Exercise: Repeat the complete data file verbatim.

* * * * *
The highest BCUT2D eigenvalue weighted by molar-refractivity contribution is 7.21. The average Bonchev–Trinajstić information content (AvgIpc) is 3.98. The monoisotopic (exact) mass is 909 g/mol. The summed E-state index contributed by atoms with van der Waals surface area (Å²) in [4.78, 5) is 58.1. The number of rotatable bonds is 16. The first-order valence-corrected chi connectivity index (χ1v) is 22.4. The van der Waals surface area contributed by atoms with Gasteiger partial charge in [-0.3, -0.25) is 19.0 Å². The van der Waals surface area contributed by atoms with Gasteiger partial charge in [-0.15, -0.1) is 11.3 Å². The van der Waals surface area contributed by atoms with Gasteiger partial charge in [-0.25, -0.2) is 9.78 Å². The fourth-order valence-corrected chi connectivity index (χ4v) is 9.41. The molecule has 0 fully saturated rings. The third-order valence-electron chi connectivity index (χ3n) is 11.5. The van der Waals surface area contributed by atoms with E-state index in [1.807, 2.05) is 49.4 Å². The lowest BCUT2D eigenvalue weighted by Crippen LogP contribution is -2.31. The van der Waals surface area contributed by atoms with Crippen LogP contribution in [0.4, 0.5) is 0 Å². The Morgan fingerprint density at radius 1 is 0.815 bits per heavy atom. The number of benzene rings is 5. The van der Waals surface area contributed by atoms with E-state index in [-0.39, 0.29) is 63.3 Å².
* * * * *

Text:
The highest BCUT2D eigenvalue weighted by molar-refractivity contribution is 7.21. The average Bonchev–Trinajstić information content (AvgIpc) is 3.98. The monoisotopic (exact) mass is 909 g/mol. The summed E-state index contributed by atoms with van der Waals surface area (Å²) in [4.78, 5) is 58.1. The number of rotatable bonds is 16. The first-order valence-corrected chi connectivity index (χ1v) is 22.4. The van der Waals surface area contributed by atoms with Gasteiger partial charge in [-0.3, -0.25) is 19.0 Å². The van der Waals surface area contributed by atoms with Gasteiger partial charge in [-0.15, -0.1) is 11.3 Å². The van der Waals surface area contributed by atoms with Gasteiger partial charge in [-0.25, -0.2) is 9.78 Å². The fourth-order valence-corrected chi connectivity index (χ4v) is 9.41. The molecule has 0 fully saturated rings. The third-order valence-electron chi connectivity index (χ3n) is 11.5. The van der Waals surface area contributed by atoms with E-state index in [1.807, 2.05) is 49.4 Å². The lowest BCUT2D eigenvalue weighted by Crippen LogP contribution is -2.31. The van der Waals surface area contributed by atoms with Crippen LogP contribution in [0.4, 0.5) is 0 Å². The Morgan fingerprint density at radius 1 is 0.815 bits per heavy atom. The number of benzene rings is 5. The van der Waals surface area contributed by atoms with E-state index in [-0.39, 0.29) is 63.3 Å².